The Rise and Fall of Imperial China: The Social Origins of State Development

Author: Yuhua Wang, Professor of Government, Harvard University

About the book

This book “seeks to unite Chinese history with social science” (Mark Jacobsen, The Journal of Indo-Pacific Affairs) by offering a new theory for understanding the process of state-building in imperial China. Why did short-lived emperors often rule over a strong state while long-lasting emperors governed a weak one? Wang believes that the answer to a question that’s long puzzled Chinese historians may lie in the construction of kinship networks of social elites, and the different dynamics created between coherent and fragmented elites. His thesis, termed the sovereign’s dilemma, refers to the oppositional relationship between the strength of the collective state and the potential that this creates for deposing the current emperor. He also explores various exogenous shocks, like the Taiping Rebellion, that have occurred throughout Chinese history and allowed for restructuring the social order to benefit rulers — and weaken the state. The book examines how distinct social orientations shaped the Chinese state, and vice versa, and looks at how the ruler’s pursuit of power by fragmenting the elites became the final culprit for imperial China’s fall.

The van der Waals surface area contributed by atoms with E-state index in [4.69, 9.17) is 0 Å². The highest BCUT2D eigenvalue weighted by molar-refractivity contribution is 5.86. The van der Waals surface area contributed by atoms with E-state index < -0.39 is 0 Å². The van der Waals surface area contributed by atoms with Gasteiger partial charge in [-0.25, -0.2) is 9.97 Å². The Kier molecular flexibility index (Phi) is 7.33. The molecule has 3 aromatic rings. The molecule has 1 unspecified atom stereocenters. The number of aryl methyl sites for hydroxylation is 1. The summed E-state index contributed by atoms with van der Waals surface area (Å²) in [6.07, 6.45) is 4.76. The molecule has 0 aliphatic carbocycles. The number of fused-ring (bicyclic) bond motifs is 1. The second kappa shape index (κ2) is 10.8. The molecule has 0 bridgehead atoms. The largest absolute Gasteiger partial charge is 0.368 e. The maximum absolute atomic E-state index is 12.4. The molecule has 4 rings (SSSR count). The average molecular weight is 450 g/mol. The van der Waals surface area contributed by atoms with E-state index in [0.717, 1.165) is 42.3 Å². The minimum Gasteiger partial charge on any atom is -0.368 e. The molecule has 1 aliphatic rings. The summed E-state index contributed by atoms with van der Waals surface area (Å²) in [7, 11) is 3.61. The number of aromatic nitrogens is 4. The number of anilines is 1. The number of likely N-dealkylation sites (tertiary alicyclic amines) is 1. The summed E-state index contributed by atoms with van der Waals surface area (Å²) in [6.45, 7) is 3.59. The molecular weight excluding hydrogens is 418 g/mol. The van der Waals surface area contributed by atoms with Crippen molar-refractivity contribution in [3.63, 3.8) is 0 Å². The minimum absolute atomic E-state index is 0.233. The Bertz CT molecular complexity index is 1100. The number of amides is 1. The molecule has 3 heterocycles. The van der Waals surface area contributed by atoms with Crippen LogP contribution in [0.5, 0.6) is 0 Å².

ISBN 0691215162

October 11, 2022 Princeton University Press

352 Pages

The Rise and Fall of Imperial China offers up a readable, persuasive, and provocative account of state success and failure that taps into major debates in social science and history. Ambitious, wide-ranging, and theoretically innovative, this superb book makes important contributions to the literatures on state building, historical political economy, and Chinese politics.”

—Daniel Mattingly, author of The Art of Political Control in China

“This rigorous and innovative examination of the state in China shows how states can be durable even when they are weak. Yuhua Wang’s analysis of how elite networks mediated the relationship between rulers and society transforms our understanding of state formation and survival.”

—Anna Grzymała-Busse, author of Sacred Foundations